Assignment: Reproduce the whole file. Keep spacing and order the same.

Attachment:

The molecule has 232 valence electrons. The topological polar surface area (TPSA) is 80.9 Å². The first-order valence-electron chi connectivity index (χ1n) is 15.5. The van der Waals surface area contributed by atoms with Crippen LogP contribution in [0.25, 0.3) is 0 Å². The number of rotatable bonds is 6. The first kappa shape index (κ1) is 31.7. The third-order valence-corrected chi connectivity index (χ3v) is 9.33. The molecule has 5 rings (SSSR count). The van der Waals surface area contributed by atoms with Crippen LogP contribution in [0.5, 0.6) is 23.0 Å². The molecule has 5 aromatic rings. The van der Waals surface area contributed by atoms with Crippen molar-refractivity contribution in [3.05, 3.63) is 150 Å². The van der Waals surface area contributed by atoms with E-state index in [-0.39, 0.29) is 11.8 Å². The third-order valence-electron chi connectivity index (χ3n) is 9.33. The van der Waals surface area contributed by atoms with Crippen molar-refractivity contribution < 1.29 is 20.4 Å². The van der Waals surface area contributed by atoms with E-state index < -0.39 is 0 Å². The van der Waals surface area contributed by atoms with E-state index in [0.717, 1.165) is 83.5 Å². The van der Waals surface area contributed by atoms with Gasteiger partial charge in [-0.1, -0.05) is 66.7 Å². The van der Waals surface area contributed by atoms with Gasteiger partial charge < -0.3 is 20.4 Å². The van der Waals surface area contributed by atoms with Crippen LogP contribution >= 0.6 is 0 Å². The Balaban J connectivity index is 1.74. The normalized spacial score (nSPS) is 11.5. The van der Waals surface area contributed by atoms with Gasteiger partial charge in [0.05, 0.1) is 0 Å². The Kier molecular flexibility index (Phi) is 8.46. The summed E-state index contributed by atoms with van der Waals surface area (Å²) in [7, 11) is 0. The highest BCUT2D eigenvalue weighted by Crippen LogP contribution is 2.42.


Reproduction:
The molecule has 232 valence electrons. The topological polar surface area (TPSA) is 80.9 Å². The first-order valence-electron chi connectivity index (χ1n) is 15.5. The van der Waals surface area contributed by atoms with Crippen LogP contribution in [0.25, 0.3) is 0 Å². The number of rotatable bonds is 6. The first kappa shape index (κ1) is 31.7. The third-order valence-corrected chi connectivity index (χ3v) is 9.33. The molecule has 5 rings (SSSR count). The van der Waals surface area contributed by atoms with Crippen LogP contribution in [0.5, 0.6) is 23.0 Å². The molecule has 5 aromatic rings. The van der Waals surface area contributed by atoms with Crippen molar-refractivity contribution in [3.05, 3.63) is 150 Å². The van der Waals surface area contributed by atoms with E-state index in [-0.39, 0.29) is 11.8 Å². The third-order valence-electron chi connectivity index (χ3n) is 9.33. The van der Waals surface area contributed by atoms with Crippen molar-refractivity contribution < 1.29 is 20.4 Å². The van der Waals surface area contributed by atoms with E-state index < -0.39 is 0 Å². The van der Waals surface area contributed by atoms with E-state index in [0.717, 1.165) is 83.5 Å². The van der Waals surface area contributed by atoms with Gasteiger partial charge in [-0.1, -0.05) is 66.7 Å². The van der Waals surface area contributed by atoms with Gasteiger partial charge < -0.3 is 20.4 Å². The van der Waals surface area contributed by atoms with Crippen LogP contribution >= 0.6 is 0 Å². The Balaban J connectivity index is 1.74. The normalized spacial score (nSPS) is 11.5. The van der Waals surface area contributed by atoms with Gasteiger partial charge in [0.05, 0.1) is 0 Å². The Kier molecular flexibility index (Phi) is 8.46. The summed E-state index contributed by atoms with van der Waals surface area (Å²) in [7, 11) is 0. The highest BCUT2D eigenvalue weighted by Crippen LogP contribution is 2.42.